24 July 2008
It also occurred to me today that I, quite possibly, have more days in the United States behind me than in front of me. If all goes to plan, I will have one more real year of calling Maryland home after returning from Oxford before moving overseas.
18 July 2008
So, what can I say about this week (or, rather, last week)? A lot. I was an intern at the Third Annual ATHGO Global Forum held at the World Bank Headquarters in
After driving Mum to work in
We did the typical icebreaker-type activities, which, of course, was extremely reminiscent of first-year orientation. However, I did meet some interesting people. We went over the various roles that we would be expected to fulfill throughout the forum, and I was initially assigned as a protocol intern. By the end of the day, though, I had been moved to journalism. :( To those who know me, I suppose that it is a bit shocking to find out that I hadn't wanted to do journalism. When I resigned from my post on the paper, I swore off journalism forever. Oddly enough, I always seem to find my way back into the journalism world. First this internship and then I am offered a position at The Point Independent as associate editor of the news section. What's next? Is the Washington Post going to ring me up with a job offer? (Not that I am skilled enough to write for such an esteemed newspaper, just that this would be right along with the events of the past few days.)
Wednesday was the first day of the forum itself. Interns were expected to report to the Bank by 730AM, which meant that I had to leave the house at 6. It was positively painful. It seems that my body has entirely forgotten that I used to wake up at 430 each morning for crew practice. (And because I am lazy, here is where things degenerate into bulleted form)
- Moved boxes
- Took notes on international development, anti-corruption, role of World Bank lectures
- Manned registration desk from 4:30 until participants left at 6
- Went with fellow interns to Local 16, a rooftop bar where the welcoming reception was being held
- Ended up getting home slightly after 10, having missed five or six trains
- Reported to Bank at 8
- Grabbed tea from the World Bank Cafeteria (amazing, bigger than St. Mary's)
- Took notes on lectures, panel discussions
- Interviewed participants
- Reported to Bank at 8
- Started writing summary and article
- Possibly hit the 90wpm rate during the innovative panel presentations, throughout which I had to record the main points of the group presentations
- Attended closing reception in Atrium, hosted by World Bank and Embassy of Brunei
Friday: Witnessed the death of my cell phone screen, thus necessitating its final retirement. (Even though I won't be getting a new phone until I get to the UK)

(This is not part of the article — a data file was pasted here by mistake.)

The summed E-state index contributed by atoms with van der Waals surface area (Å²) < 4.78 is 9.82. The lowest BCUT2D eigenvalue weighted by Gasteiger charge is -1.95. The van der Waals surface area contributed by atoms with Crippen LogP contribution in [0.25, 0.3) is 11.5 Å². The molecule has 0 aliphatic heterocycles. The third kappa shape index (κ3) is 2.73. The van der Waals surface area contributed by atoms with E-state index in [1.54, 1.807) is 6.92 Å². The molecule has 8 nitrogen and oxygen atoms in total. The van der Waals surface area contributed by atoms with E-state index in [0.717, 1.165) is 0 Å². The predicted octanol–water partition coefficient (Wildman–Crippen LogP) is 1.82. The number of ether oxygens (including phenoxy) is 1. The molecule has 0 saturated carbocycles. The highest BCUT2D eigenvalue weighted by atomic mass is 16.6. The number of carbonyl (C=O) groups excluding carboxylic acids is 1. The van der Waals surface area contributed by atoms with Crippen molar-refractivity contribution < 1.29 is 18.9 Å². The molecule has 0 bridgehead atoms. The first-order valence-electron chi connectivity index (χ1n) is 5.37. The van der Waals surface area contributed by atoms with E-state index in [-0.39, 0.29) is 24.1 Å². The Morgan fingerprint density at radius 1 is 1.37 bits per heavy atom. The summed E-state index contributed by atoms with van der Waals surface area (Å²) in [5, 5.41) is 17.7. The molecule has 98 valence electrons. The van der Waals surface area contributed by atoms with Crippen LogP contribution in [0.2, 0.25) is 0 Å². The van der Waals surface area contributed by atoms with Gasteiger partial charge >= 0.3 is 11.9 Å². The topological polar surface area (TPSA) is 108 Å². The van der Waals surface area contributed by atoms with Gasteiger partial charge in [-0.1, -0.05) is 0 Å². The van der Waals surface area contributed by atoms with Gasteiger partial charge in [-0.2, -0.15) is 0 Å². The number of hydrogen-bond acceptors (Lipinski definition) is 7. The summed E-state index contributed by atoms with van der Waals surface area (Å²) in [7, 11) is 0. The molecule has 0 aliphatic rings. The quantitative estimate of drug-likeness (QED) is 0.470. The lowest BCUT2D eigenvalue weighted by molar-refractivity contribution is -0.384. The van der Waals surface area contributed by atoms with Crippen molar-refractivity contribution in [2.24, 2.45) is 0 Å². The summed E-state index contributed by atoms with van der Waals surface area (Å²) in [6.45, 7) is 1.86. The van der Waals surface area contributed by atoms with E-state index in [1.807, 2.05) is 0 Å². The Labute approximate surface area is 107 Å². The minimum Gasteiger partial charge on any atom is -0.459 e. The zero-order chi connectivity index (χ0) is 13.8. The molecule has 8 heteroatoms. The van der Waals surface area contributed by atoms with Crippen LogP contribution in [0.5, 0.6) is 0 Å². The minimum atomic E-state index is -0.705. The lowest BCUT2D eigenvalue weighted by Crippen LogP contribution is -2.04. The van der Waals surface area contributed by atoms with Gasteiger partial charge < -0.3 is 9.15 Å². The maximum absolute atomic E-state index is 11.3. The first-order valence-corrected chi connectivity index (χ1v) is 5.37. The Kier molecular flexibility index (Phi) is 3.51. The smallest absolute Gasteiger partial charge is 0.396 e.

Saturday: Worked on article/summary all day
Sunday: Went to the National Museum of Health and Medicine with Jasy, completed article and summary.
05 July 2008
Indeed, during autumn semester, I thought I was going to have a breakdown during the writing of my Historic Preservation lesson plan and my Cold War spy films paper. It got so bad that one day I panicked at the sight of thirty-odd books piled on my desk and almost drove home that night. Luckily, I managed to avoid any such episode during spring semester (although I did come close when I discovered that my entire thesis for my Econ Cultures paper was completely implausible) and was relieved when I handed in my Econ Cultures paper on the last day of finals. Normally, I would use the summer to relax and rebuild my relationship with reading and writing. Unfortunately, taking Macroeconomics and Microeconomics is preventing any such thing from happening. I have no idea if the month between ending Micro and going to Oxford will be enough to allow me to write clearly (or in a non-boring manner such as this) ever again.
Today was Independence Day (obviously) and so my father and I made the wise choice of going down to DC for the Smithsonian Folklife Festival. This year's theme? NASA, Bhutan, and Texas. Yeah. Odd, right? Well, it turned out to be better than expected. Dad absolutely loved NASA (since he is a self-confessed science nerd) and I rather liked Bhutan. It's amazing to think that this small country is able to remain so isolated from the rest of the world. It will be interesting to see whether or not they will be able to continue to balance their traditions with globalization in the years to come. Perhaps the most interesting thing to me, however, is their policy of Gross National Happiness. (Wikipedia it.)
Ok, lost all motivation to even do this. Besides, I still have to read about 200 pages for my internship. Which is another problem entirely. Who even knows what is going to happen with that? I think that in taking chances I've managed to screw myself over completely.